District of Columbia public and charter elementary schools have more students attending classes than the federal city’s entire population of such school-aged kids, indicating a fraud rate of at least 11 percent.
Mathematically, that is the minimum portion of elementary schoolers who must be non-D.C. residents, but whose parents are freeloading off taxpayers to take advantage of the District of Columbia Public Schools’ extended hours, after-school care and proximity to employers.
The District’s public and taxpayer-funded charter schools had 36,785 students in kindergarten through 5th grade in 2014 — slightly more than the city’s population aged five to 10, which was estimated by the U.S. Census Bureau at 36,770.
The gap of 15 students could be explained by the Census estimate’s margin of error or through special cases — except for the fact not every child in D.C. attends its public schools is considered. Children from wealthy D.C. families often go to private schools, for example.
The Census Bureau estimated that 4,139 children aged five to nine were in private schools in 2014 — meaning that in those six grades alone, the public school system had 4,154 more students enrolled than the total population of those that age.
The discrepancy is understated by those figures because they don’t include the District’s home-schooled students, or 10-year-olds in private school, since the Census Bureau’s private school estimate doesn’t break out that age group.
The figures conjure the old jokes about voter fraud in which a candidate receives more than 100 percent of the vote.
They indicate that more than 11 percent of the K-5 population likely is from out of state. The school system spends $30,000 per kid annually, meaning those 4,154 cheaters alone cost $125 million per year. D.C. offers fifteen years of education, so if the fraud rate is similar in other grades, the cost would be a third of a billion dollars per year.
Federal taxpayers have a stake in the problem, too, because the central government’s annual per capita spending on D.C. is more than $16,000, compared to Alaska, which receives the second-highest amount of nearly $5,000, according to the Census Bureau. Education programs make up 11 percent of all federal aid to state and local governments, but the District’s overall spending figure is higher because it is the nation’s capital.
Though Census figures are not exact in non-decennial years, numbers from 2010 — when the Census Bureau sent mailers and knocked on doors to count every man, woman and child, as required by the U.S. Constitution — show the same story.
There were 30,667 kids in K-5 in D.C. public and charter schools in 2010. The Census’ exact count found 31,173 kids aged five to 10 living at city homes.
The number of students in public schools was only 506 less than the number of kids in the city. Yet the Census that year has 4,542 kids aged five to nine in private schools (the Census provides that figure as an estimate with a margin of error of 1,391, since school questions are only asked of some respondents).
So there were 4,036 more kids in D.C. public elementary schools than there were available D.C. residents. In other words, the elementary schools (not counting pre-K) were 13 percent bigger than they should have been in the absence of fraud or other strange circumstances. (As with 2014, the discrepancy is actually larger since the private school stat doesn’t include 10-year-olds or home schoolers.)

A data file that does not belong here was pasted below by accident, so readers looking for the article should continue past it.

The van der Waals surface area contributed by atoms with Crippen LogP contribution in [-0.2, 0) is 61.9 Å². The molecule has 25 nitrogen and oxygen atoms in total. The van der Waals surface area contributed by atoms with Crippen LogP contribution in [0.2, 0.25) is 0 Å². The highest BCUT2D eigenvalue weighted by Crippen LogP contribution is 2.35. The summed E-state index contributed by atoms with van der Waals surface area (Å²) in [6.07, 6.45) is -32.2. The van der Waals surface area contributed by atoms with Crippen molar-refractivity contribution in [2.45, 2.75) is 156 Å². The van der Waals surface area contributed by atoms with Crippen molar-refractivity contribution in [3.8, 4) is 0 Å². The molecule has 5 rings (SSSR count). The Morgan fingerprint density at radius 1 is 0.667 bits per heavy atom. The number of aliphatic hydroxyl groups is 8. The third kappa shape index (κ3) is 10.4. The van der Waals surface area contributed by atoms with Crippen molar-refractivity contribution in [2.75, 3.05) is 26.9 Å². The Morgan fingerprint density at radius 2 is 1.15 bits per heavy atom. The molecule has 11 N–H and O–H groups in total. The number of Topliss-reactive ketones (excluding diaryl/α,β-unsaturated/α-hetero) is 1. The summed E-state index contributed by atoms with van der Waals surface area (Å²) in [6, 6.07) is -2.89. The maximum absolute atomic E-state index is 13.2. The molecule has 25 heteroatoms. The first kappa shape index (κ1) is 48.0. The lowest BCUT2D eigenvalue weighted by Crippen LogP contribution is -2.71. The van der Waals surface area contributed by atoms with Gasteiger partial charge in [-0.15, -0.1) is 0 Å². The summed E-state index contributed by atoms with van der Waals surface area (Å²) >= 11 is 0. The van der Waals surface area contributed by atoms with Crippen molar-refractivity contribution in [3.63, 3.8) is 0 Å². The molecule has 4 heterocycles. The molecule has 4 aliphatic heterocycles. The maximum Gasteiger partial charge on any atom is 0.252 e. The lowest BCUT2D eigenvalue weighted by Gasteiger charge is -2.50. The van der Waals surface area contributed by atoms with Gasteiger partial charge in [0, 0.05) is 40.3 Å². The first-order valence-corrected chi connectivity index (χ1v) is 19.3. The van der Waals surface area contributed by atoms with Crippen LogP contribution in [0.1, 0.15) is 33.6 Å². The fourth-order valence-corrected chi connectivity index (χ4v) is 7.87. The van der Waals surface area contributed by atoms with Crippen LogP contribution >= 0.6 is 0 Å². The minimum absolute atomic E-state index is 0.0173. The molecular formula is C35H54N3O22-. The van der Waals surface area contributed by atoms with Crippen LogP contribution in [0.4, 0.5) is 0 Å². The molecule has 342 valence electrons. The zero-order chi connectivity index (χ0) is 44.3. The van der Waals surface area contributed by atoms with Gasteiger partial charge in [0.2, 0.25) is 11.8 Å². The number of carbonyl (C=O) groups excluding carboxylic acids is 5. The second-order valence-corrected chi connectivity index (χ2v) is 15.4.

Spokesmen for the D.C. schools superintendent and the school system offered no explanation for the major discrepancy in the bottom-line enrollment numbers.
Eligibility for D.C. schools is based on a simple criteria: The child must be a D.C. resident.
The Census’ methodology is instructive because it is based on who lives at a specific address. Census staff sends mail and makes personal visits to every household, and would count Maryland kids at the location where they sleep.
TheDCNF reported in a two-week series earlier in July the extent to which children of Maryland residents are taking slots at taxpayer-funded D.C. schools with waiting lists hundreds of names long. (The series’ installments are listed at the bottom of this article.)
One of the most-read stories in the series was based on a confession by a former PTA board member; another mother and member of a local public charter school board of trustees denied living in Maryland despite four days of video surveillance showing otherwise.
Cheaters, who the series found are often middle- to upper-middle-class government employees, sometimes claim that aunts, grandparents or friends periodically help “raise” the kid, or that that the whole family occasionally “stays” somewhere in D.C. despite having a home in Maryland.
They use the terms in vague ways that obscure the reality that not only is the child not the legal dependent of those other relatives, but he doesn’t live at a D.C. address.
The discrepancy between the Census Bureau and school enrollment figures also may understate the fraud rate because it doesn’t look at 3- and 4-year-olds — even though a primary driver of fraud is D.C.’s offering of free pre-K. This attracts fraudsters whose local school systems don’t offer free pre-K and who are seeking to avoid paying $20,000 a year for private daycare.
School officials could use computer databases to check eligibility when enrolling students, utilizing computer programs that link with the city’s tax office to see if the child is claimed as a dependent by someone paying taxes to the city or filing annual taxes to collect the Earned Income Tax Credit (EITC).
The EITC is a refundable tax credit to individuals and couples based on their income and the number of children they claim. Low-income children are also likely to be in city databases showing government aid.